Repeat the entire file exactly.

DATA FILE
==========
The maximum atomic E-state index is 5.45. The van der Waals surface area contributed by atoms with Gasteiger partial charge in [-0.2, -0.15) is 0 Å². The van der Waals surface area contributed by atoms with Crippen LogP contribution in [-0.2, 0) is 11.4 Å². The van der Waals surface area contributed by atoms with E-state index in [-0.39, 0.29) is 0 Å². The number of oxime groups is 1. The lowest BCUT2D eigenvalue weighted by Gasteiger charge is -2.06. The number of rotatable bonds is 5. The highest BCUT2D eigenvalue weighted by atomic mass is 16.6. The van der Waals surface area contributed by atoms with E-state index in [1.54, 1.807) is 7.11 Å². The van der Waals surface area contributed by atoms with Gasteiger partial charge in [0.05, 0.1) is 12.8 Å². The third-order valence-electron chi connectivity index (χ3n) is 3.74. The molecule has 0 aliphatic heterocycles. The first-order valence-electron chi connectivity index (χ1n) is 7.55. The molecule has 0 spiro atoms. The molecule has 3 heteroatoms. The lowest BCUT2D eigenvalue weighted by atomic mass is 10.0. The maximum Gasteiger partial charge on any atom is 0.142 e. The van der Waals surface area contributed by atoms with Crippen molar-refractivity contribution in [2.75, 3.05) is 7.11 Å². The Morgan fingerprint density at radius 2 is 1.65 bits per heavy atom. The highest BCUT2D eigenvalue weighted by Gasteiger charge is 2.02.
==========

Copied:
The maximum atomic E-state index is 5.45. The van der Waals surface area contributed by atoms with Gasteiger partial charge in [-0.2, -0.15) is 0 Å². The van der Waals surface area contributed by atoms with Crippen LogP contribution in [-0.2, 0) is 11.4 Å². The van der Waals surface area contributed by atoms with E-state index in [-0.39, 0.29) is 0 Å². The number of oxime groups is 1. The lowest BCUT2D eigenvalue weighted by Gasteiger charge is -2.06. The number of rotatable bonds is 5. The highest BCUT2D eigenvalue weighted by atomic mass is 16.6. The van der Waals surface area contributed by atoms with E-state index in [1.54, 1.807) is 7.11 Å². The van der Waals surface area contributed by atoms with Gasteiger partial charge in [0.05, 0.1) is 12.8 Å². The third-order valence-electron chi connectivity index (χ3n) is 3.74. The molecule has 0 aliphatic heterocycles. The first-order valence-electron chi connectivity index (χ1n) is 7.55. The molecule has 0 spiro atoms. The molecule has 3 heteroatoms. The lowest BCUT2D eigenvalue weighted by atomic mass is 10.0. The maximum Gasteiger partial charge on any atom is 0.142 e. The van der Waals surface area contributed by atoms with Crippen molar-refractivity contribution in [2.75, 3.05) is 7.11 Å². The Morgan fingerprint density at radius 2 is 1.65 bits per heavy atom. The highest BCUT2D eigenvalue weighted by Gasteiger charge is 2.02.